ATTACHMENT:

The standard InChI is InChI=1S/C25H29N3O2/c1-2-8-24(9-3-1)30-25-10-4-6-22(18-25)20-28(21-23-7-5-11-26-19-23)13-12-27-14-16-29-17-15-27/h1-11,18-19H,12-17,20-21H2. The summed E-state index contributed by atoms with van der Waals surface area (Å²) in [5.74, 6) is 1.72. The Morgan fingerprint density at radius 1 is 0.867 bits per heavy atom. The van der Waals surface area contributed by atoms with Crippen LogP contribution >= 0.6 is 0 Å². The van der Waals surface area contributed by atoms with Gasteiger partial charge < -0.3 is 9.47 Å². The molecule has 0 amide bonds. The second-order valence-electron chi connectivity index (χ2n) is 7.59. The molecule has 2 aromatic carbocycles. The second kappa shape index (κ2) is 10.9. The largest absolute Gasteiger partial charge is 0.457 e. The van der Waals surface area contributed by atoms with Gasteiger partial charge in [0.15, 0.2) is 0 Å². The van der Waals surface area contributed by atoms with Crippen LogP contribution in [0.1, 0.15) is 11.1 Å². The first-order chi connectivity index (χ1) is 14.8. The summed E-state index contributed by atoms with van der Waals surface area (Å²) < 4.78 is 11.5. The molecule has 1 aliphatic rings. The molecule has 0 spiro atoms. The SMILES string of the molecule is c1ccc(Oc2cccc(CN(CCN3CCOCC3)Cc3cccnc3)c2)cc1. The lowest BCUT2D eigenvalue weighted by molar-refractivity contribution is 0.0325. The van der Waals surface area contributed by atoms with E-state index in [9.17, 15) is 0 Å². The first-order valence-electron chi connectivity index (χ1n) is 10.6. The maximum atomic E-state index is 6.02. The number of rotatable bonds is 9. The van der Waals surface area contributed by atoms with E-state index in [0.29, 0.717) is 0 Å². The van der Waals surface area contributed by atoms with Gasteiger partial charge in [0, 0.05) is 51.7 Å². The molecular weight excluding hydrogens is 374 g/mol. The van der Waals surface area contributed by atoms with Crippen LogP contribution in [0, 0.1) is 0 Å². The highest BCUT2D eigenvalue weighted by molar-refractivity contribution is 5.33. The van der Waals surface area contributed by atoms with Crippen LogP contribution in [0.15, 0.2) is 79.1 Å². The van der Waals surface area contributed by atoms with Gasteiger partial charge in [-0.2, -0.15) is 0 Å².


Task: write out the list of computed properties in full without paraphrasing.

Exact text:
The standard InChI is InChI=1S/C25H29N3O2/c1-2-8-24(9-3-1)30-25-10-4-6-22(18-25)20-28(21-23-7-5-11-26-19-23)13-12-27-14-16-29-17-15-27/h1-11,18-19H,12-17,20-21H2. The summed E-state index contributed by atoms with van der Waals surface area (Å²) in [5.74, 6) is 1.72. The Morgan fingerprint density at radius 1 is 0.867 bits per heavy atom. The van der Waals surface area contributed by atoms with Crippen LogP contribution >= 0.6 is 0 Å². The van der Waals surface area contributed by atoms with Gasteiger partial charge < -0.3 is 9.47 Å². The molecule has 0 amide bonds. The second-order valence-electron chi connectivity index (χ2n) is 7.59. The molecule has 2 aromatic carbocycles. The second kappa shape index (κ2) is 10.9. The largest absolute Gasteiger partial charge is 0.457 e. The van der Waals surface area contributed by atoms with Gasteiger partial charge in [0.15, 0.2) is 0 Å². The van der Waals surface area contributed by atoms with Crippen LogP contribution in [0.1, 0.15) is 11.1 Å². The first-order chi connectivity index (χ1) is 14.8. The summed E-state index contributed by atoms with van der Waals surface area (Å²) < 4.78 is 11.5. The molecule has 1 aliphatic rings. The molecule has 0 spiro atoms. The SMILES string of the molecule is c1ccc(Oc2cccc(CN(CCN3CCOCC3)Cc3cccnc3)c2)cc1. The lowest BCUT2D eigenvalue weighted by molar-refractivity contribution is 0.0325. The van der Waals surface area contributed by atoms with E-state index in [9.17, 15) is 0 Å². The first-order valence-electron chi connectivity index (χ1n) is 10.6. The maximum atomic E-state index is 6.02. The number of rotatable bonds is 9. The van der Waals surface area contributed by atoms with E-state index in [0.29, 0.717) is 0 Å². The van der Waals surface area contributed by atoms with Gasteiger partial charge in [0, 0.05) is 51.7 Å². The molecular weight excluding hydrogens is 374 g/mol. The van der Waals surface area contributed by atoms with Crippen LogP contribution in [0, 0.1) is 0 Å². The highest BCUT2D eigenvalue weighted by molar-refractivity contribution is 5.33. The van der Waals surface area contributed by atoms with Crippen LogP contribution in [0.15, 0.2) is 79.1 Å². The van der Waals surface area contributed by atoms with Gasteiger partial charge in [-0.2, -0.15) is 0 Å².